ABU DHABI // The Birmingham city council hopes the tie-up with Abu Dhabi's Department of Municipal Affairs (DMA) will provide the spark to reignite the debt-saddled city's economic growth.
Birmingham's administration is groaning under a debt burden that reached £2.4 billion (Dh14.15bn) in September last year, with almost 20 per cent of its revenue going towards servicing it.
The council's leader, Mike Whitby, will make an official visit to the capital in February with a group of Birmingham's business leaders. The city is under pressure to save £75 million in the next year under wide-ranging budget cuts, and is desperately seeking investment.
The continuing exchange of planning and development ideas between the two cities has given Mr Whitby a vital foot in the investment door.
"We've got scores of influential international organisations who have contacted us to ask us whether we can leverage that relationship," he said. "We are the only city to have this kind of link with Abu Dhabi. What happens next depends on how we use that opportunity."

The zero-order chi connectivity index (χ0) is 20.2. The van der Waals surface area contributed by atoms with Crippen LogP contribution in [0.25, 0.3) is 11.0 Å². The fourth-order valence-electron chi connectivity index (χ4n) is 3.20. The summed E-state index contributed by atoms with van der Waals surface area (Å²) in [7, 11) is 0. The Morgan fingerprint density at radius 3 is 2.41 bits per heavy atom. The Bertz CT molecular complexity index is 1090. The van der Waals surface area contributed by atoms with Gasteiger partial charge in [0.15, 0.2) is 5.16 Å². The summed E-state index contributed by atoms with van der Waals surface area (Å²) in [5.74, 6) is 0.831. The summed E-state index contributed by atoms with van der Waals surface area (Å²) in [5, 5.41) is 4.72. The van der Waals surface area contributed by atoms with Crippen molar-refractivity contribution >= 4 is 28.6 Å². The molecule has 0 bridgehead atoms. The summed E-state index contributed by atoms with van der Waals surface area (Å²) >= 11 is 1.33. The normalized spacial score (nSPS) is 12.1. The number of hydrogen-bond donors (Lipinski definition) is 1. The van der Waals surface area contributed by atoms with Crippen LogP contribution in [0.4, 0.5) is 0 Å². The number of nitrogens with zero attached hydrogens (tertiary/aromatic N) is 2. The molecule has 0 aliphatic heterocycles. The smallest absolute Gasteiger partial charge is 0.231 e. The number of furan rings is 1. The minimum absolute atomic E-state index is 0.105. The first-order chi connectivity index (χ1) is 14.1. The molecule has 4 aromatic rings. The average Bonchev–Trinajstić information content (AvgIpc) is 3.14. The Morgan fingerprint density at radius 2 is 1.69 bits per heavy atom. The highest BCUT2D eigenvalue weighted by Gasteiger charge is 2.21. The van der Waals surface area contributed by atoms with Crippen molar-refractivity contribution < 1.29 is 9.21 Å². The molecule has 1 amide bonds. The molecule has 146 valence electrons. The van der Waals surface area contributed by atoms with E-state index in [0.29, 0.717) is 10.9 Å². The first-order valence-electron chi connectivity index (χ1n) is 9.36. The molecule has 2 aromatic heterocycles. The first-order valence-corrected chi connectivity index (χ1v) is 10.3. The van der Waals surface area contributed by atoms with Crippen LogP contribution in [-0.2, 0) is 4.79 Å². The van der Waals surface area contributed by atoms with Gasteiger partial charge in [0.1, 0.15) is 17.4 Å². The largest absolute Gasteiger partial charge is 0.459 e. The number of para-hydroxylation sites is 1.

The relationship would potentially allow Abu Dhabi investors to "be in partnership" with assets such as the National Exhibition Centre and the Symphony Hall, Mr Whitby was reported to have said in September. The story sparked a retraction from the council.
However, Mr Whitby said last week that a wide range of options remained on the table.
"We don't want to rule anything out at this stage," he said. "We are open to sophisticated public-private partnerships. We own a whole range of assets."
An official from the DMA said the authority would do its best to introduce the delegation to investors. The Birmingham-based lawyer Noor Siddiqi, who was involved in the tie-up negotiations and is accompanying Mr Whitby in February, said: "We need to start to champion the cause of the city in the right circles."